The Maine Wire submitted a Freedom of Access Act request for public records to AOS 93 seeking documents that might shed light on how the school handled an apparent violation of its policies.

The request sought records from Oct. 1 to Dec. 18 that mentioned “binder” or concerned Lavigne’s allegations.

(Screen shot of the FOAA request the Maine Wire submitted to AOS 93.)

In response, Johnston asked for fees totaling $1,075.

Exploiting FOAA’s fee provision in such a manner is a common tactic used by government employees in Maine to prevent media from obtaining public records.

In most instances, it’s entirely legal to ask for exorbitant fees.

However, for most journalistic organizations in Maine, such excessive fees are cost prohibitive, meaning government employees can legally place newsworthy records beyond the reach of journalists.

This is especially common when government employees believe that the journalists in question have an adversarial viewpoint or when disclosing the records would prove inconvenient or embarrassing for a government agency.

A narrower request, which omitted the words “binder” and “Robinson”, at Johnston’s suggestion, cost $150.

In response, Johnston sent to the Maine Wire 189 pages of documents consisting mostly of copies of emails the Maine Wire had sent to school officials requesting comment.

The few relevant records provided in response to the request show how school board members, led by Belknap, took steps to avoid communicating with reporters, with Lavigne, or in a format that would be available to journalists seeking public records after Lavigne expressed her concerns privately.

Publicly available meeting information and the emails show the AOS 93 school board has relied heavily on executive sessions, which are not open to the public, in order to avoid public scrutiny or involvement in their discussions of Lavigne’s case.

On Dec. 11, prior to Lavigne going public with her story, board member Meridith Verney wrote to Belknap: “I received a second email from Amber Lavigne. I imagine other Board members received the email as well. As instructed, I did not respond.”

To which Belknap responded, in part: “I have responded to Amber on every occasion where she has emailed me directly, so she is not being ignored.”

Other emails suggest the board developed a strategy to handle media inquiries after Lavigne spoke at the school board meeting.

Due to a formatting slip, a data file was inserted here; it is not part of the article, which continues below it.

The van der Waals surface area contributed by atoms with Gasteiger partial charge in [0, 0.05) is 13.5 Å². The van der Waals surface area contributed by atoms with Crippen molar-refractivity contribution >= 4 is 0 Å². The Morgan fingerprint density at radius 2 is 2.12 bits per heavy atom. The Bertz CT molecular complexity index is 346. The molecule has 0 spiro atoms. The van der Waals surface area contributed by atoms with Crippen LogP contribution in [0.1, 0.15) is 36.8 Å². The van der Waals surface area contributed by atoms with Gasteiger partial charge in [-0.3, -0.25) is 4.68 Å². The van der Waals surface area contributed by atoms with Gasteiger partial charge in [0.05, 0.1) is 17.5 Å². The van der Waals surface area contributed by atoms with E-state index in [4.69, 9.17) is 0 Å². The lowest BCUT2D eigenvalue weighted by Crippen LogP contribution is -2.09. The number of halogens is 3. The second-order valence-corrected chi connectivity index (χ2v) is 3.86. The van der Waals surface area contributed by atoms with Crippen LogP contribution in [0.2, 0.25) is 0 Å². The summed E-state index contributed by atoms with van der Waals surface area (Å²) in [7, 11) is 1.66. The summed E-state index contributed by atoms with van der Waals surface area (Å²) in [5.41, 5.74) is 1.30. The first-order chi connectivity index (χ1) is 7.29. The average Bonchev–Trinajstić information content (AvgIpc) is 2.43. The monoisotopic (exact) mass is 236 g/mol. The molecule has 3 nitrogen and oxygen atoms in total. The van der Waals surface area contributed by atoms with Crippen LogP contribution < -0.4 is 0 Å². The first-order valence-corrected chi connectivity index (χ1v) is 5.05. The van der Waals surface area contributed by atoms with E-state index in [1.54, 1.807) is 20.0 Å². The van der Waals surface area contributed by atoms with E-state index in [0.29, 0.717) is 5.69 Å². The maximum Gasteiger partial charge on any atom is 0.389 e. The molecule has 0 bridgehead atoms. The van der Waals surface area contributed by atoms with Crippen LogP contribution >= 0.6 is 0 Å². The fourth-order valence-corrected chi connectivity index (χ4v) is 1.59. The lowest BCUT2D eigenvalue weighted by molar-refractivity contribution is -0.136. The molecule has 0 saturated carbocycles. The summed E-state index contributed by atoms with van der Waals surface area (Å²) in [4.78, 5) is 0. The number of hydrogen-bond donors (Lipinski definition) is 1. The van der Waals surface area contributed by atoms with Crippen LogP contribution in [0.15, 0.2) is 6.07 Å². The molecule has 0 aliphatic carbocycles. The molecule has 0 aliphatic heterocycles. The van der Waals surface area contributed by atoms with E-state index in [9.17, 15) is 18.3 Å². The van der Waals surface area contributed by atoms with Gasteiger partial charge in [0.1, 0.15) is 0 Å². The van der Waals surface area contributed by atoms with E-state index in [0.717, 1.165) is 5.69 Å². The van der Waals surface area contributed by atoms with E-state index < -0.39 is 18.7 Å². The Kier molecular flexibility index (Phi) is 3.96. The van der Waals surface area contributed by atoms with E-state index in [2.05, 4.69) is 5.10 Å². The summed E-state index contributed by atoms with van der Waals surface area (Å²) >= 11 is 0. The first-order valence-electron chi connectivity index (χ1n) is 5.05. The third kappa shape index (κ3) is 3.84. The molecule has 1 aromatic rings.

“Thank you for following our procedure!” Belknap wrote to a fellow board member who had forwarded a request for comment from the Maine Wire.

Belknap never responded to the questions in that inquiry.


Lavigne believes child welfare officers targeted her at the direction of school officials because she filed a complaint against a school social worker who encouraged her daughter to socially transition genders.

If it’s true that OCFS visited her because school officials believed she was abusing her daughter on the basis of her complaint, then the worst fears of parental rights advocates will have been realized in Damariscotta.

Some parental rights advocates fear the trend in education is to criminalize parents if they do not support gender-related counseling, including the secretive counseling Lavigne’s daughter received.

The advocates believe parents who do not support gender transitions for their minor children will be considered abusive and targeted for scrutiny by child welfare agents at the direction of school social workers.

In Maine, the Legislature will soon consider whether to ratify a major substantive rule change from the Maine Department of Education known as Chapter 117, a controversial rule that will formalize the power social workers and guidance counselors have in Maine schools.

If the legislature approves of the rule, then some school social workers will be tasked with providing students “psychosocial evaluation, including diagnosis and treatment of mental illness and emotional disorders.”

Included under that broad umbrella will be the full range of gender-related services, and it’s not at all clear that parents will be kept in the loop as the role of social workers in schools expands.

Alvin Liu, President of Courage Is a Habit, a 501(c)3 parents rights organization, says Chapter 117 will inevitably undermine parents constitutional rights when it comes to the health and education decisions affecting their children

“The goal of Chapter 117 is to further solidify and extend the abilities of social workers and school counselors to work with outside organizations to provide breast binders, penis tuckers, puberty blockers and cross sex hormones; all while keeping it a secret from parents,” said Liu.

“The way Chapter 117 will do that is that the language is vague enough that it allows for transgender activists disguised as ‘mental health professionals’ to deem parents ‘unsafe and abusive’ if they do not succumb to their child’s transgender social contagion,” he said.

Last week, a Maine Wire / Co/Efficient poll of nearly 2,000 Maine residents found 71 percent of Maine believe schools should not be able to provide gender transition counseling to minors without informing their parents.